“I no want!”
That was what the taxi driver had exclaimed as Ms Cassandra Chiu had knocked on the taxi door to get a ride home.
She was being guided by her guide dog Esme.
It was after a 15-hour day at work and Ms Chiu wanted to go home and take a rest.
Ms Chiu “tried explaining to the taxi driver that she is “blind” and that (Esme) was her “guide dog”.”
She also “offered to show the driver the GDAB (Guide Dogs Association of the Blind) Guide Dog Team Identification Card, supported by the Ministry of Social and Family Development.”
But the taxi driver would not have any of that.
“My eye pain, I want go home,” he pleaded.
And with that, he took off, leaving Ms Chiu lying on the “on the floor in a heap”.
This is the post on the Esme’s Facebook Page, as Cassandra recounted the incident:
“This guide dog is morosely laying here with my head on my paws thinking about yesterday’s taxi incident feeling artily dejected and forlorn of all hope.
After a very intense 15 hour day at work, Mama and I just wanted to get home to bed and family as soon as possible. At about 8:20pm, I guided Mama to the taxi stand at Tanglin Shopping Centre where Mama’s office is. There was nobody there at that time of the evening but there was nothing to fear as Mama always proudly says Singapore is the safest city to live in!
A few taxies drove by the taxi stand drive way but did not stop accept for this one which politely told Mama that he was waiting for his passenger. Before too long, another taxi drove up and alighted 2 passengers, the man that got out of the taxi first asked Mama and I to hold on whilst his friend paid the taxi driver. He was very kind and even told us that it’s all clear for Mama and I to board now.
Upon Mama’s instructions, I guided Mama to the taxi door, but it would not open, Mama knocked on the door and the driver said: “I no want!”. Mama tried explaining to the taxi driver that she is “blind” and that I was her “guide dog” and even offered to show the driver the GDAB Guide Dog Team Identification Card, supported by the Ministry of Social and Family Development. The driver said: ” My eye pain, I want go home”…
Whilst this rather comical conversation went on, with me between the taxi and Mama, the taxi started driving off!
The taxi driver’s door opened and everything happened in a flash! The next thing I knew, Mama was on the floor in a heap and the taxi was speeding off! All that was left of the taxi door where my nose was pointing to just a moment ago was the smell of the taxi’s exhaust! A kind gentleman came to help Mama off the road and he turned out to be the earlier taxi driver who was waiting for his passenger. He saw the incident but only noticed that it was a ComfortDelgro taxi but not the licence plate number. He offered to help Mama call for a taxi but only the 3rd taxi on call that arrived was willing to take Mama and me! The first 2 must be turned off by all the blood on Mama’s legs! Or was it me?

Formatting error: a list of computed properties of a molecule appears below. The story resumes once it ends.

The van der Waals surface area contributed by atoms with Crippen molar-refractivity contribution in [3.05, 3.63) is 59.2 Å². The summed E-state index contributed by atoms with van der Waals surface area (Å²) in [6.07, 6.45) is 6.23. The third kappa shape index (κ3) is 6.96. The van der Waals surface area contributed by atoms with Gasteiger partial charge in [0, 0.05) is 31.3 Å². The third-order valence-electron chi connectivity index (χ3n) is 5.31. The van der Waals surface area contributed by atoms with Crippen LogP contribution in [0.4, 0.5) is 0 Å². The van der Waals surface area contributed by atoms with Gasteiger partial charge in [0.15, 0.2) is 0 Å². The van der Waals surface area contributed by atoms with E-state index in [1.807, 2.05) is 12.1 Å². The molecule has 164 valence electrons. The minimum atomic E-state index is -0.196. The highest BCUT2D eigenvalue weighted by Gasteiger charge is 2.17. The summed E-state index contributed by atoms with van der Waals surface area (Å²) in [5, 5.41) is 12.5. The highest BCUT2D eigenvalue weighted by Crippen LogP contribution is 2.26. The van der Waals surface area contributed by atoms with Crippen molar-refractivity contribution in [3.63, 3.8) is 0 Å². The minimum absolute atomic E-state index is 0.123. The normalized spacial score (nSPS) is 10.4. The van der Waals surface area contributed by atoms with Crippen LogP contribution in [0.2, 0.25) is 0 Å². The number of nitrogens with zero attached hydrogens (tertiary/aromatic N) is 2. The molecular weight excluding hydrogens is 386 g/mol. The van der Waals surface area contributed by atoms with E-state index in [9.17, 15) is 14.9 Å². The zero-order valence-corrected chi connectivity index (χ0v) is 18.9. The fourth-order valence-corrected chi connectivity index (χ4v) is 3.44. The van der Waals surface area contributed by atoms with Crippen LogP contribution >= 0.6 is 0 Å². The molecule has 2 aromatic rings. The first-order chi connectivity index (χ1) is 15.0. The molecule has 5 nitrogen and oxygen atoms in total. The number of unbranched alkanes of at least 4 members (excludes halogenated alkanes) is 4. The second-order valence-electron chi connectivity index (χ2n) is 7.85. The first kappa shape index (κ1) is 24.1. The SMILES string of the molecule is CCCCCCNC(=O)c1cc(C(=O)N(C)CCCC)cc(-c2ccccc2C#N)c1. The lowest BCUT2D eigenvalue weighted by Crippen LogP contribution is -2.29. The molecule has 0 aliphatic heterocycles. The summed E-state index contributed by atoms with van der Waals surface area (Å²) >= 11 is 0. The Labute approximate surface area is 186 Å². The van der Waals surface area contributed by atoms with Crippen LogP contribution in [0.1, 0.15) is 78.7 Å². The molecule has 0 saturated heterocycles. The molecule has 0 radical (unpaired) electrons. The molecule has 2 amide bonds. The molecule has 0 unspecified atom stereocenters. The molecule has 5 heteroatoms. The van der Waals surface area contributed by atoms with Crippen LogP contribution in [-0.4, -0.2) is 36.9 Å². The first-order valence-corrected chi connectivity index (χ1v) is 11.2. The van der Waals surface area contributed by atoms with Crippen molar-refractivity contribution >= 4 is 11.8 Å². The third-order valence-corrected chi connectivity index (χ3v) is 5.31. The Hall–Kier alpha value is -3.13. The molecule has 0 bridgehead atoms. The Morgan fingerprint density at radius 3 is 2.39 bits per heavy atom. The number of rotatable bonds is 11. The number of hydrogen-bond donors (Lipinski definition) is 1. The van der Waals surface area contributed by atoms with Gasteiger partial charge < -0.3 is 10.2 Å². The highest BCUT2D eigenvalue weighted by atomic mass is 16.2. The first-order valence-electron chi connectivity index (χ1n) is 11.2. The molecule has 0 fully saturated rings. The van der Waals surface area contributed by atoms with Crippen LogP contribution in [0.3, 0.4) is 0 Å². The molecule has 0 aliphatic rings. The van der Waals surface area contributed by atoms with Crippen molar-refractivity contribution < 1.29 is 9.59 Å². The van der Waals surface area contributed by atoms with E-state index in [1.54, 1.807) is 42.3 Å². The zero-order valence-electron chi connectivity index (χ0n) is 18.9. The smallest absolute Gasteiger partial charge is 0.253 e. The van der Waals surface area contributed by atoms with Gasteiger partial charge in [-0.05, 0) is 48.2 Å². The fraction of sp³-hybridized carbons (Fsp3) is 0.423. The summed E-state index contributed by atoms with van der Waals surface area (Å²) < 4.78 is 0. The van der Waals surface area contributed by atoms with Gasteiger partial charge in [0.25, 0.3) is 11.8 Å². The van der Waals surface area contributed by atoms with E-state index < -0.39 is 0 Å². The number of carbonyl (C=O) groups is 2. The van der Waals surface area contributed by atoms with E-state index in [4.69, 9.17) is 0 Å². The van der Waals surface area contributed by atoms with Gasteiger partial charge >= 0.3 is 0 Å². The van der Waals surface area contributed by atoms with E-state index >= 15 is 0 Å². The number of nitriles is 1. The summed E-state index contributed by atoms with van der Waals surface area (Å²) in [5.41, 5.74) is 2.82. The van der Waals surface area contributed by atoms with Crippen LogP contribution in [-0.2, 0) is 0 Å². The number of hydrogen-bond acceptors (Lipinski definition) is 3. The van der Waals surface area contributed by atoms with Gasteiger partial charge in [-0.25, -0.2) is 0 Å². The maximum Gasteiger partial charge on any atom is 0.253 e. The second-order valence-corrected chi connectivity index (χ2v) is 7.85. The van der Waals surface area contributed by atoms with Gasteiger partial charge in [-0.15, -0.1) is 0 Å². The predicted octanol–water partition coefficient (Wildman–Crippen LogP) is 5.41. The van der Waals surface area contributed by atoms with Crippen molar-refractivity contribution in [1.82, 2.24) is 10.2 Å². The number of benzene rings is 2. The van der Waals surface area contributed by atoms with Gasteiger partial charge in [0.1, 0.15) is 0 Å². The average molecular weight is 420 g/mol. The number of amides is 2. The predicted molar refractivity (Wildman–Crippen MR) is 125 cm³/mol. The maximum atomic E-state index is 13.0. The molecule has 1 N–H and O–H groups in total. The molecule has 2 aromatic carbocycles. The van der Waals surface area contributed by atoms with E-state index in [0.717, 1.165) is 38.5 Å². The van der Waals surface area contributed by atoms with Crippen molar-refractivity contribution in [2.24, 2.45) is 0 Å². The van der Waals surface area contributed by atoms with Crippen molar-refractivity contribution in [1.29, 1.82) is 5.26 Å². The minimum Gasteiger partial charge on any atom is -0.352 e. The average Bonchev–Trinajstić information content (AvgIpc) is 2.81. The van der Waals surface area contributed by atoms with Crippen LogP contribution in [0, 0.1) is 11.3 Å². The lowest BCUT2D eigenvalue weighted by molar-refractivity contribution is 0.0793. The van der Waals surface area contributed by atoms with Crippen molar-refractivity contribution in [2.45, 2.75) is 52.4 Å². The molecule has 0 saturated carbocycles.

As they say, the rest is history. We sat in a daze on the taxi all the way home only to realise that there was blood flowing in rivulets down Mama’s legs. We called for another taxi and I guided Mama to the SGH where over the next few hours they cleaned up Mama’s wounds and x-rayed to check for any broken bones. We did not get home till well over 2AM this morning.
Mama was so concerned that I was hurt and I was so glad to see my Primary Vet Dr FC show up at the A&E! I had so much to tell him…….. The human doctor at the A&E even offered my Vet a medical kit to check me out. How sweet was that? My beloved Dr checked out every inch of this guide dog and worriedly said: “Lucky you are all right. Esme…. Esme….. you could very easily had been killed or seriously hurt!”
Well whilst there may be many sardonic comments and thoughts about what transpired yesterday, this guide dog assures you that its nothing compared to the realisation that my Mama’s and my life is so dismal, worthless, disregarded and could had been easily smashed into road kill without consideration!
What’s the difference between 1 wheel of a taxi rolling over us or a taxi knocking us to the ground? When in both scenarios Mama and I could easily had been killed? Yes we are both still alive today but what kind of a life? One that does not deserve the rudimentary humanity typically accorded to fellow inhabitants of this world?
A few months ago Mama broke her ribs when a taxi tried to drive off. Over the years Mama and I had also been manhandled, shouted at, and unceremoniously ushered out of public places. What happened yesterday was not an isolated incident. It’s not like Mama is asking for charity such as a free ride or meal at an eatery. She is just trying to lead as normal a life as possible with her blindness, going to work, paying her bills and taxes and buying food and transport.
It’s beyond raising more “awareness on guide dogs”, over the years there has been so much media coverage and public awareness through different channels. Even a 70+ years old cobbler who is always stationed at Bukit Batok Central knows about guide dogs.
It’s time for “decisions” if we are ready to “accept” our fellow inhabitants of this world who happen to be blind and use a guide dog as a mobility aid, and who leads an active productive life.
So ironic when instead of keeping Mama safe, I am causing her to be treated without dignity and causing dangerous things to happen to her.
Mama I hate to say this, but it pains my heart to see this despicable treatment of you so often and all of it caused by me. Maybe I had out staid my welcome here and I should go back to where I came from. And like many of the people out there suggests, you should get a maid to take you around instead, or not be independent, not be mobile, and not lead your life to the fullest.
What to do? What to do? What to do?………”